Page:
Mumbai: India has recovered well from the global economic slowdown, but not well enough to allow the government the luxury of withdrawing the stimulus package it had rolled out for the corporate sector, D.D. Rathi, executive president of the Aditya Birla Group, said in an interview.
He maintained that the growth momentum is crucial and any rollback should be well phased out.
A return of the taxes that were curtailed by the stimulus package would add to companies’ costs and may exacerbate the inflation the economy is facing, he added.
Other concerns: Aditya Birla Group’s D.D. Rathi
Rathi also emphasized the need to push infrastructure development through the Budget finance minister Pranab Mukherjee will deliver on 26 February. Edited excerpts:
The Central Statistical Organisation has pegged gross domestic product growth for the fiscal ending 31 March at 7.2%, while Index of Industrial Production figures are at a 16-year high. How are you reading India’s recovery from the downturn?
This recovery is reasonable. I wouldn’t call it a very strong recovery, but I also wouldn’t attach great significance that estimates have come down from 7.5% to 7.2%. After all, estimates are estimates.
Anyway, in the current scenario, where most of the economies are looking long term, if you register 7.2% average growth, and obviously the exit rate of growth will be higher than this.
There is a fair amount of growth, but all the same it is not very well-established, deep, influenced growth... I will call it... somewhat fragile in its nature... We need to have some more signals before we say that now we are on a strong recovery path.
Do you think the government should withdraw the fiscal stimulus? How much room does it have, considering the inflation and fiscal deficit?
Control of inflation is important. Fiscal deficit correction is very important. Equally important is to maintain the momentum of growth in the given scenario when everything is right for the growth momentum.
So I think the solution lies in government taking very calibrated measure. It should be seamless and not sudden, and perhaps it should be well phased out...I am more concerned with the fiscal incentive, that is, if you add back the taxes or rollback the tax reductions which you have made available, you may end up increasing the prices.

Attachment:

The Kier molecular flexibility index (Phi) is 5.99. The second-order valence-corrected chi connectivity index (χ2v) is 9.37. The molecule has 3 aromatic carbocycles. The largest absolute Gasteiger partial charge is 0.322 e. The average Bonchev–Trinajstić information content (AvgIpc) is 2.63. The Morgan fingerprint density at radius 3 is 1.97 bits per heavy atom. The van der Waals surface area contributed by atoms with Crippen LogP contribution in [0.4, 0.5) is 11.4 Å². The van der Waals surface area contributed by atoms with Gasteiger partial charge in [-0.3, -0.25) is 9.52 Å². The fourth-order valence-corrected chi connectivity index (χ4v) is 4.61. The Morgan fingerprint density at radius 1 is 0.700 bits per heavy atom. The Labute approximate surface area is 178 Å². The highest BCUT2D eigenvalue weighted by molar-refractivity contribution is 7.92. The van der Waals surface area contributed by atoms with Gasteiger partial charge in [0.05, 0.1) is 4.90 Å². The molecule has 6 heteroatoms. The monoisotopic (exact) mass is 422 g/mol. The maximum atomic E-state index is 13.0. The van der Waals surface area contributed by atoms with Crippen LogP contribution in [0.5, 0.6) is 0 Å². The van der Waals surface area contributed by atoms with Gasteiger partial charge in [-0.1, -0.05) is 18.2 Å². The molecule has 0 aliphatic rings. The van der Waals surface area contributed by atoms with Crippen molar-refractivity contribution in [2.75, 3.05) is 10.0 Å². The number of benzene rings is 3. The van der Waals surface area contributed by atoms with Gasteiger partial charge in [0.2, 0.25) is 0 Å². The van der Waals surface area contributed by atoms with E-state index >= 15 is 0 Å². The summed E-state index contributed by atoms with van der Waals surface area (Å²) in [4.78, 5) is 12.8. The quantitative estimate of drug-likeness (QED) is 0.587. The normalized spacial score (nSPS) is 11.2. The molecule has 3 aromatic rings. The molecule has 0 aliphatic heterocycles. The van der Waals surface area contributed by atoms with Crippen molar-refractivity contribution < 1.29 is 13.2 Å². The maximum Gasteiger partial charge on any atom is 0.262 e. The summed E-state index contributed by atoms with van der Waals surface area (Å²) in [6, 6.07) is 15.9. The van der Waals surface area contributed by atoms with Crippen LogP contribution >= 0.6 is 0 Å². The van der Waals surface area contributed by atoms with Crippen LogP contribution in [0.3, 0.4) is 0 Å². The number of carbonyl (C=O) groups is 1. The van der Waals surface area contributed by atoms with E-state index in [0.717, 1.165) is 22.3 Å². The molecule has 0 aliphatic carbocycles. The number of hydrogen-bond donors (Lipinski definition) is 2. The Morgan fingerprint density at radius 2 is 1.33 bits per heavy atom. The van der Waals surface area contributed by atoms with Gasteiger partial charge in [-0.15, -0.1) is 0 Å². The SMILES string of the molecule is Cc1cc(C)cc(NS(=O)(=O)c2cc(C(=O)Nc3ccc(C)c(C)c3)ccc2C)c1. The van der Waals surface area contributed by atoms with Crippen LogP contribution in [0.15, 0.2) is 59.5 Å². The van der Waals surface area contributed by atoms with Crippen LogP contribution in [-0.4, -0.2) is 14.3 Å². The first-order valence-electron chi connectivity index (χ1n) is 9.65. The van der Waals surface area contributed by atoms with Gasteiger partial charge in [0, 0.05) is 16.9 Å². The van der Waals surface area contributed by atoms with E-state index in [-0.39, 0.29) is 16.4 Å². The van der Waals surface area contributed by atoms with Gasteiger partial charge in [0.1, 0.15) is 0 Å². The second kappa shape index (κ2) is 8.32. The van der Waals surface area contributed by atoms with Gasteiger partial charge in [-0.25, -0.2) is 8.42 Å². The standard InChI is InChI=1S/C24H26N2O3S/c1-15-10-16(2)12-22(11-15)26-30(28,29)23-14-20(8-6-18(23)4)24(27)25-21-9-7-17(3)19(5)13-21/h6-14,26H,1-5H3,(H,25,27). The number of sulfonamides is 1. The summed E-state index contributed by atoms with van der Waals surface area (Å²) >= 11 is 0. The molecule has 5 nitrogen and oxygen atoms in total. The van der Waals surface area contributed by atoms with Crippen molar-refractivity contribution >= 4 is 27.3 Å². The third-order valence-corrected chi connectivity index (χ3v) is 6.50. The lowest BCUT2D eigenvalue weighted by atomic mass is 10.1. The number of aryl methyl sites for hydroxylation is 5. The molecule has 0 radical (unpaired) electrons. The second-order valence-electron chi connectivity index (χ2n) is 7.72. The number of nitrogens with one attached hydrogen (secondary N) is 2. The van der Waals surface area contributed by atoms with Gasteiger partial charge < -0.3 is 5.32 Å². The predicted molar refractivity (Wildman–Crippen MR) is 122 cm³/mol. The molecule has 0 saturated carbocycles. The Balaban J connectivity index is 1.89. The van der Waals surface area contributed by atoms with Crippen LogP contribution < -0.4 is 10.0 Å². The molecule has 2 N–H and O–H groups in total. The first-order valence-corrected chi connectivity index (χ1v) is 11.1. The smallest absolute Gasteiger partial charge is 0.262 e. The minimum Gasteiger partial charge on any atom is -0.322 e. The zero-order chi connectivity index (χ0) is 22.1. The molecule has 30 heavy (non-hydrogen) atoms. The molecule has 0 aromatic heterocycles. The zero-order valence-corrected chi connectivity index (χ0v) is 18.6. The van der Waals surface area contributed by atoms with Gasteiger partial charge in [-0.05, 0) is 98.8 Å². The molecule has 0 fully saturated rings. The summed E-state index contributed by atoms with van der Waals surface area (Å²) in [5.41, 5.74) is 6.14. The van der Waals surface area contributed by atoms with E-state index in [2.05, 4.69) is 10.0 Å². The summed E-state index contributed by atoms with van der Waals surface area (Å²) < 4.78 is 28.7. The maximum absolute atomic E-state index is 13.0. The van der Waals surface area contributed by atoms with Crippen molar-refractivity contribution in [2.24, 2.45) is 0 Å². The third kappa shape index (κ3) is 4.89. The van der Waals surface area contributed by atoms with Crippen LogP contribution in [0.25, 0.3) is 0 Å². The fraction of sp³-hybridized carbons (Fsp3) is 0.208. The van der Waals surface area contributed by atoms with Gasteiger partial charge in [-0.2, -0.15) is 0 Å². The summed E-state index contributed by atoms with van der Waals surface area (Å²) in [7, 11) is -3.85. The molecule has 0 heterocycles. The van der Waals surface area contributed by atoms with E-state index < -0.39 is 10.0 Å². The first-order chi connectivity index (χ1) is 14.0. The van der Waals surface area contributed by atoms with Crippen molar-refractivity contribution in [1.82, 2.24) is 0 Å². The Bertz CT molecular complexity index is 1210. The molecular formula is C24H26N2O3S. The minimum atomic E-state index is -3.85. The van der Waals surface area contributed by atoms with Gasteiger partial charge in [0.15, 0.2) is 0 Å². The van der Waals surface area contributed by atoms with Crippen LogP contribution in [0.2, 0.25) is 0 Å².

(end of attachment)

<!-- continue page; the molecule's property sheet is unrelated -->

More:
After all, when the cost of input will go up, cost of end-products will (also) go up and that would be inflation. So it is the big challenge for the government to balance the act.
Secondly, possibly if it comes with an assurance that even if the measures are withdrawn to some extent and in phased manner, the government will be very open to reintroduce the measures, so give back the stimulus as required. I think that seems to be the compromise formula to my mind.
Do you think the government will opt for a major tax tweaking?
I don’t expect any significant changes because when you are talking major policy reforms in direct taxes or indirect taxes, I think major tinkering in the tax laws may not be either necessary or desirable as well.
The key issue is what the government could do in the interim. There is no case for raising the tax rates, whether it is direct tax or indirect tax. There is a fit case for withdrawal of surcharge in case of corporates which was held back last year and it should not be. There is definitely a scope for giving more incentive to savings, individual savings.
What is the reform agenda that you would like to see?
When you talk of reforms, (what) first and foremost comes to my mind is infrastructure. There is a great need to develop infrastructure. If we are far behind in anything, that would be infrastructure.
You cannot think of economic growth or the type of growth we are contemplating or rather the government is contemplating unless infrastructure is built.
By infrastructure, I don’t mean merely the fiscal infrastructure. The government also has to, and I am sure, will focus on social reforms. That is health and medical, education and training.
Third reform will be legal reforms, and it is a big agenda before the government. You have DTC (direct tax code) on the cards, you have GST (goods and services tax), which is to be executed and implemented and which has been deferred for quite some time now.
Then you have new Companies Bill, you have new accounting standards... I will call them a new law only because they will rewrite the way you will present your financial statements. That is a challenge not only for the government but also for the corporates.
So I would expect the government—and I am sure that will happen—to ensure a very smooth transition to a new set of laws and which the government itself calls second generation laws, which will hold value for decades.